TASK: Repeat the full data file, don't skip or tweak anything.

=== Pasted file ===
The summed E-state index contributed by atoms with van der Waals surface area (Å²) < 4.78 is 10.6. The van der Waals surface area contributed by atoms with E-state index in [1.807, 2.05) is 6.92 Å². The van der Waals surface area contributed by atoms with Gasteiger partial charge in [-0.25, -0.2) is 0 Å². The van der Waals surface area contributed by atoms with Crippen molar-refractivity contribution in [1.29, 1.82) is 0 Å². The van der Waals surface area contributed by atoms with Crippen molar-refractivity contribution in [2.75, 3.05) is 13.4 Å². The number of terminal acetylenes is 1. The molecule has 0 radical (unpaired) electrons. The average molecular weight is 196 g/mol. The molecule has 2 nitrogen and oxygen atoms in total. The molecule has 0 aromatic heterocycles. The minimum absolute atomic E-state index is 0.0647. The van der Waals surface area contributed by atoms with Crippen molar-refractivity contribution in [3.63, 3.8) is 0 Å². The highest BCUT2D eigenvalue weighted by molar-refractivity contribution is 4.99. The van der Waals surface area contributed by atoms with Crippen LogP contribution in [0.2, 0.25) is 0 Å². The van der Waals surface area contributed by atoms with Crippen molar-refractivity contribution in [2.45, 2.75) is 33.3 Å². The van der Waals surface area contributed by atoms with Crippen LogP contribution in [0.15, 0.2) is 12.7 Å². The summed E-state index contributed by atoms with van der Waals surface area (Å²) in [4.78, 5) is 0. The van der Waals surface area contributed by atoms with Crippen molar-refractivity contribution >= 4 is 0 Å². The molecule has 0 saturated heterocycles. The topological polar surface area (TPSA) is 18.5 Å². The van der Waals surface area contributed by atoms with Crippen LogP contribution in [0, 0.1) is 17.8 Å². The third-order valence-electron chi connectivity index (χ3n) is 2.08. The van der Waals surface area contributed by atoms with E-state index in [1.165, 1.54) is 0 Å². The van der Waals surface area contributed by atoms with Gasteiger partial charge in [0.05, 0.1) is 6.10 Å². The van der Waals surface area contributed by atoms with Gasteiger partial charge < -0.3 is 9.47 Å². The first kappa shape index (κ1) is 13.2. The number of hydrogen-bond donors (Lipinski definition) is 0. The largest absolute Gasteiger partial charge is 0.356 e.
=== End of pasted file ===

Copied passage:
The summed E-state index contributed by atoms with van der Waals surface area (Å²) < 4.78 is 10.6. The van der Waals surface area contributed by atoms with E-state index in [1.807, 2.05) is 6.92 Å². The van der Waals surface area contributed by atoms with Gasteiger partial charge in [-0.25, -0.2) is 0 Å². The van der Waals surface area contributed by atoms with Crippen molar-refractivity contribution in [1.29, 1.82) is 0 Å². The van der Waals surface area contributed by atoms with Crippen molar-refractivity contribution in [2.75, 3.05) is 13.4 Å². The number of terminal acetylenes is 1. The molecule has 0 radical (unpaired) electrons. The average molecular weight is 196 g/mol. The molecule has 2 nitrogen and oxygen atoms in total. The molecule has 0 aromatic heterocycles. The minimum absolute atomic E-state index is 0.0647. The van der Waals surface area contributed by atoms with Crippen molar-refractivity contribution in [3.63, 3.8) is 0 Å². The highest BCUT2D eigenvalue weighted by molar-refractivity contribution is 4.99. The van der Waals surface area contributed by atoms with Crippen LogP contribution in [0.2, 0.25) is 0 Å². The van der Waals surface area contributed by atoms with Crippen molar-refractivity contribution in [2.45, 2.75) is 33.3 Å². The van der Waals surface area contributed by atoms with Crippen LogP contribution in [0.15, 0.2) is 12.7 Å². The summed E-state index contributed by atoms with van der Waals surface area (Å²) in [4.78, 5) is 0. The van der Waals surface area contributed by atoms with Crippen molar-refractivity contribution >= 4 is 0 Å². The molecule has 0 saturated heterocycles. The topological polar surface area (TPSA) is 18.5 Å². The van der Waals surface area contributed by atoms with Crippen LogP contribution in [0, 0.1) is 17.8 Å². The third-order valence-electron chi connectivity index (χ3n) is 2.08. The van der Waals surface area contributed by atoms with E-state index in [1.165, 1.54) is 0 Å². The van der Waals surface area contributed by atoms with Gasteiger partial charge in [0.05, 0.1) is 6.10 Å². The van der Waals surface area contributed by atoms with Gasteiger partial charge < -0.3 is 9.47 Å². The first kappa shape index (κ1) is 13.2. The number of hydrogen-bond donors (Lipinski definition) is 0. The largest absolute Gasteiger partial charge is 0.356 e.